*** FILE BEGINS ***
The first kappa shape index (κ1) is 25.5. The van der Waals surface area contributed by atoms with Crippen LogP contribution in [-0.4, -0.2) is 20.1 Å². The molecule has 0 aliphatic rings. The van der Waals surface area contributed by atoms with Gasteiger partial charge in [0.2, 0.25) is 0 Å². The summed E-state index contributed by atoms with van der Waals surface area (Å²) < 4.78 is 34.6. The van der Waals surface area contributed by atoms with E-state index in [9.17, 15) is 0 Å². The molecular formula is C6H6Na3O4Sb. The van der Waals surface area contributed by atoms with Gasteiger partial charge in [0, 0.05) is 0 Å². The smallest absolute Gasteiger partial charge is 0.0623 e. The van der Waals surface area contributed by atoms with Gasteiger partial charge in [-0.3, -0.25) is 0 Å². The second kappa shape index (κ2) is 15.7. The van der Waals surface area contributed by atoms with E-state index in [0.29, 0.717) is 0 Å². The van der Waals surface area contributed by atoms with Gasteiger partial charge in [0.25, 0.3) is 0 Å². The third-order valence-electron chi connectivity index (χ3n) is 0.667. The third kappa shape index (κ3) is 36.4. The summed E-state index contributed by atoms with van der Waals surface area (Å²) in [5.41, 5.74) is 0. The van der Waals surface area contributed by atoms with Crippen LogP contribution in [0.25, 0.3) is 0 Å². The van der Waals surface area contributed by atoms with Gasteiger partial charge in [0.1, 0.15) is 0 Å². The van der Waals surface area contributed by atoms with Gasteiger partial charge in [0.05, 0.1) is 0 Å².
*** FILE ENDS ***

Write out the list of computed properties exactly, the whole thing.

The first kappa shape index (κ1) is 25.5. The van der Waals surface area contributed by atoms with Crippen LogP contribution in [-0.4, -0.2) is 20.1 Å². The molecule has 0 aliphatic rings. The van der Waals surface area contributed by atoms with Gasteiger partial charge in [0.2, 0.25) is 0 Å². The summed E-state index contributed by atoms with van der Waals surface area (Å²) < 4.78 is 34.6. The van der Waals surface area contributed by atoms with E-state index in [9.17, 15) is 0 Å². The molecular formula is C6H6Na3O4Sb. The van der Waals surface area contributed by atoms with Gasteiger partial charge in [0, 0.05) is 0 Å². The smallest absolute Gasteiger partial charge is 0.0623 e. The van der Waals surface area contributed by atoms with Gasteiger partial charge in [-0.3, -0.25) is 0 Å². The second kappa shape index (κ2) is 15.7. The van der Waals surface area contributed by atoms with E-state index in [0.29, 0.717) is 0 Å². The van der Waals surface area contributed by atoms with Gasteiger partial charge in [0.25, 0.3) is 0 Å². The third-order valence-electron chi connectivity index (χ3n) is 0.667. The third kappa shape index (κ3) is 36.4. The summed E-state index contributed by atoms with van der Waals surface area (Å²) in [5.41, 5.74) is 0. The van der Waals surface area contributed by atoms with Crippen LogP contribution in [0.25, 0.3) is 0 Å². The van der Waals surface area contributed by atoms with Gasteiger partial charge in [0.1, 0.15) is 0 Å². The van der Waals surface area contributed by atoms with Gasteiger partial charge in [0.05, 0.1) is 0 Å².